“Old saplings have been removed and new saplings have been planted. The tea planters have increased the scope of tea cultivation by making new investments,” writes Faizi, adding “If the trend of increasing production continues like this time, then there will be no need to import tea in large quantities.”

    “The tea sector has lost its name and fame in recent years, but in light of such challenges, strategies have been adopted in the coming year to meet the demand for tea in the domestic as well as global market.”

    — Cyrus Anushirvan Faizi
    Faizi Tea Estate, Bangladesh

    Faizi Tea Estate

    Tea was first sowed in 2015 at the Faizi Tea Estate in Kulaura, a small village in Moulvibazar District in Sylhet, not far from where the first commercial tea garden was established in 1855 at Malinchhara Tea Estate.

    Faizi, the garden’s executive director, is a lawyer and consultant with a degree from the University of London. He writes that “tea is a potential export product of the country with high demand abroad. There’s a lot that can be done for the development of the tea industry and the welfare of tea workers. The production will increase if the necessary support is provided, exchanging views with entrepreneurs in the tea industry.”

    Faizi explains that “the tea industry has undergone a number of changes in the last decade. The government and tea planters have taken a number of steps to achieve record production in tea (2019). The government announced a roadmap in 2016 for the development of the tea sector, setting a production target of 140 million kilos annually by 2025.”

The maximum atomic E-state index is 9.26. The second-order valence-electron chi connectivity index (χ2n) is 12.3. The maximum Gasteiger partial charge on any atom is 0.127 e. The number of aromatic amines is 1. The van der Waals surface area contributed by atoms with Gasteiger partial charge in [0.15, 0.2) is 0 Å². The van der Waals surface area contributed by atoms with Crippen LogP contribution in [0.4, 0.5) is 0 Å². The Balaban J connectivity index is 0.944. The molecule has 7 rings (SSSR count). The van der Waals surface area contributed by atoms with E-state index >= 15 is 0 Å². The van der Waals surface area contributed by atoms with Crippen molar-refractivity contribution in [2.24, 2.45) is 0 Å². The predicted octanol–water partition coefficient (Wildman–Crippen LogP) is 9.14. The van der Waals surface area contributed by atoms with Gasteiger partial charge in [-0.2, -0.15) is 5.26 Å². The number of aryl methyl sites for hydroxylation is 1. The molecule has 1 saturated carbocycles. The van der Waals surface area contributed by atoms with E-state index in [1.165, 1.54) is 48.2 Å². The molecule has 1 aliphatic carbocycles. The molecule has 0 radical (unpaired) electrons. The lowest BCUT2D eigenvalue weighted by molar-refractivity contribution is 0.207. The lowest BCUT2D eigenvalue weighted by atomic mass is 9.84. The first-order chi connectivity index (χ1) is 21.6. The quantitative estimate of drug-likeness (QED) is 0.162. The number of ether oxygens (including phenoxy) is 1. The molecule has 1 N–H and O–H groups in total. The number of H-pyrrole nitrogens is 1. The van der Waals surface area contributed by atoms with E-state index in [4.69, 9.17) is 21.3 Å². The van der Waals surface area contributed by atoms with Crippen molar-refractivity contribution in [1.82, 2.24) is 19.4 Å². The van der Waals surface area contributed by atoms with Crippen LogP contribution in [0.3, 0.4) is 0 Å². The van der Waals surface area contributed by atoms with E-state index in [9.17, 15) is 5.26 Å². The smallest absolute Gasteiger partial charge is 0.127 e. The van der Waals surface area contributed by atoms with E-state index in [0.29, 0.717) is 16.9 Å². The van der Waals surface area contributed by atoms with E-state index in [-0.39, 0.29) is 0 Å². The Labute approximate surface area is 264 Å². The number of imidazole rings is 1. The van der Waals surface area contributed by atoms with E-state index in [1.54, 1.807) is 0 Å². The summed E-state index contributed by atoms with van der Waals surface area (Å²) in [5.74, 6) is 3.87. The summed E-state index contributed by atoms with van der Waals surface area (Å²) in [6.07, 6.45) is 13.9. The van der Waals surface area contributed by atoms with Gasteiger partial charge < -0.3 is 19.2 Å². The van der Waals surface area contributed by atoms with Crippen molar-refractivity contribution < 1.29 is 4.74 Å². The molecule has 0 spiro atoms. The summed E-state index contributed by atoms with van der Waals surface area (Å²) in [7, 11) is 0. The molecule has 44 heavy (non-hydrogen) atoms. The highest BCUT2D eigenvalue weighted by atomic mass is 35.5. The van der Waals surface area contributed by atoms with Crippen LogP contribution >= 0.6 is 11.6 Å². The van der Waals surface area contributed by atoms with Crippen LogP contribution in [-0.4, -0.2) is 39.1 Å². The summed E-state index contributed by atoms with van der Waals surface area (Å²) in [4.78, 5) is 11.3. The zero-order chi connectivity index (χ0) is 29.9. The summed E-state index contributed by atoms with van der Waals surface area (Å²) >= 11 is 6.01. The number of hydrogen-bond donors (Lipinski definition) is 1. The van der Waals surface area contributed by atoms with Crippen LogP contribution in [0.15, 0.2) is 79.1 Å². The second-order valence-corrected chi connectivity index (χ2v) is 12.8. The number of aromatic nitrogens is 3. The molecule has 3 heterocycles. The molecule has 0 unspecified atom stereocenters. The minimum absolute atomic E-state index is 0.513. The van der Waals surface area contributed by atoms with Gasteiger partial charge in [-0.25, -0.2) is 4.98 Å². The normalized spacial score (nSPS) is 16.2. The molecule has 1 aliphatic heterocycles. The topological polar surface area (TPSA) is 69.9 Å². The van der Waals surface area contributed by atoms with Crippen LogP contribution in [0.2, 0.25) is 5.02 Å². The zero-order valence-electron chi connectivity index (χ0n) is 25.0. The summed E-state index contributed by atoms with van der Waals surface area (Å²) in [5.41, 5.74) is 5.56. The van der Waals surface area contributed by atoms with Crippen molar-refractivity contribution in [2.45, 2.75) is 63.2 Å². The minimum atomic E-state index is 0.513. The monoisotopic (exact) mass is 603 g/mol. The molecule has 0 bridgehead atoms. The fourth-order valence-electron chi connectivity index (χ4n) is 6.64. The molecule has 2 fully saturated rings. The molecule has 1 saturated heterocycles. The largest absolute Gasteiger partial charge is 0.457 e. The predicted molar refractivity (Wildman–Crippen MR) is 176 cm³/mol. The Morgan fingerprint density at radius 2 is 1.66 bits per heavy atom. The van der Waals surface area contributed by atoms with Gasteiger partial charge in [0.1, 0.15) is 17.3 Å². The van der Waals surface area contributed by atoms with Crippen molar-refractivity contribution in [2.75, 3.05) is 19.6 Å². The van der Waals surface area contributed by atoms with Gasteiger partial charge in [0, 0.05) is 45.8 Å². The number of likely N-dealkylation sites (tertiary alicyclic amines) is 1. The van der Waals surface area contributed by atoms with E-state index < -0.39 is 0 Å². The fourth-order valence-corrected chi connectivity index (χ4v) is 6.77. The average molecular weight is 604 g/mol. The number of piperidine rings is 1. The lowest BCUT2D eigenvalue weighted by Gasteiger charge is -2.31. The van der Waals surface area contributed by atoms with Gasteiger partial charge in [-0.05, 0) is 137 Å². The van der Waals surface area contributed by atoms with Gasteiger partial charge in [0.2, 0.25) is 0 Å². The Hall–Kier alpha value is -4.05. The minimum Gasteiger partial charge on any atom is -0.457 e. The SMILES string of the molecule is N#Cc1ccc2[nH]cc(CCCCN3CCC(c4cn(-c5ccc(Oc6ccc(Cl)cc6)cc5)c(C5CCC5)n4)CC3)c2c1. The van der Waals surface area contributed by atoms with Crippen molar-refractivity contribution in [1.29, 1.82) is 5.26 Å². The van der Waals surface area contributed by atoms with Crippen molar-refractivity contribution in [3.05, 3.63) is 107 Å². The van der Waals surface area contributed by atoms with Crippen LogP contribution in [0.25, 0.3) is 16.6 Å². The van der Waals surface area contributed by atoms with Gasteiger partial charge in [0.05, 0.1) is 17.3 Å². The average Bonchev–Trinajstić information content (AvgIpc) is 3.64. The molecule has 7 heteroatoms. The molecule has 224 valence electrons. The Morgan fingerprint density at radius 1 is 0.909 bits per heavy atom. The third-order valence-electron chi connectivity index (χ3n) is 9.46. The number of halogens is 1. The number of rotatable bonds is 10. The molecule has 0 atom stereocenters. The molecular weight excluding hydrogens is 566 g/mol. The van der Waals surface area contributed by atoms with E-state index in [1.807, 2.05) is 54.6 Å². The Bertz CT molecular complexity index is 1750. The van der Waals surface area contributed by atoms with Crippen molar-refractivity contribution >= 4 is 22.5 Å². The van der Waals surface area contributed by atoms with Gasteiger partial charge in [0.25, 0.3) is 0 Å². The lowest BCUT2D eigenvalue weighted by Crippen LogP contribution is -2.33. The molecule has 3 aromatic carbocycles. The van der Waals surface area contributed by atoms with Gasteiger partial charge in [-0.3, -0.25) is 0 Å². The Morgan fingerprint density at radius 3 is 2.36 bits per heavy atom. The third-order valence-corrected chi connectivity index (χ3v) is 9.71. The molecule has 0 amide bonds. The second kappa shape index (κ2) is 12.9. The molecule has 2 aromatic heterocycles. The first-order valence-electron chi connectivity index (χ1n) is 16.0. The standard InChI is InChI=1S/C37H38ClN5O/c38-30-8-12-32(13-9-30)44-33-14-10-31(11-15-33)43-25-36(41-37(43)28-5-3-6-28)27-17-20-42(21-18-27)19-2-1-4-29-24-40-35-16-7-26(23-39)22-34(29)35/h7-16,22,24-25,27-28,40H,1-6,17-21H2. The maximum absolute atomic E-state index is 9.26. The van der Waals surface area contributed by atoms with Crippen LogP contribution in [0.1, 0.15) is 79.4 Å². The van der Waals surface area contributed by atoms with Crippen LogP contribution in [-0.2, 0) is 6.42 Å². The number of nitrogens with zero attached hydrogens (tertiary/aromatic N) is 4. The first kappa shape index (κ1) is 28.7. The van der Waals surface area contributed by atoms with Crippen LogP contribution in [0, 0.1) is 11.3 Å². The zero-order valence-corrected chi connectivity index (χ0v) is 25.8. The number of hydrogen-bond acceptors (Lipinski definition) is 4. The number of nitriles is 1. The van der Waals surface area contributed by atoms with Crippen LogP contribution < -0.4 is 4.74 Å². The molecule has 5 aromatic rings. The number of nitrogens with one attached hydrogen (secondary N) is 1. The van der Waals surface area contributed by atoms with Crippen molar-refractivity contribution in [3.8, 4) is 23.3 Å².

He writes that “The tea industry is currently making a significant contribution to the country’s economy through export earnings, contributing to a trade balance as well as generating employment. New tea estates have been established in new areas where the climate is suitable for tea plantations. Large corporate groups have begun investing in tea plantations in response to the rise in consumer demand. Bringing large corporate groups into tea farming is helping to increase production, as well as introducing more knowledge and technology. “

    Dan Bolton

    Bangladesh is famous for its Seven Layered Tea also known as Seven Colored Tea. The recipe is a secret. Every year tourists visit the city of Srimangal in Moulvibazar just to taste this tea paying from 70 to 100 Taka ($1) a glass.

    Seven layered tea
    Bangladesh is surrounded on three sides by India and shares a border with Myanmar. Source: Banglapedia


    Share this post with your colleagues.

    Signup and receive Tea Biz weekly in your inbox.

    Never Miss an Episode

    Subscribe wherever you enjoy podcasts: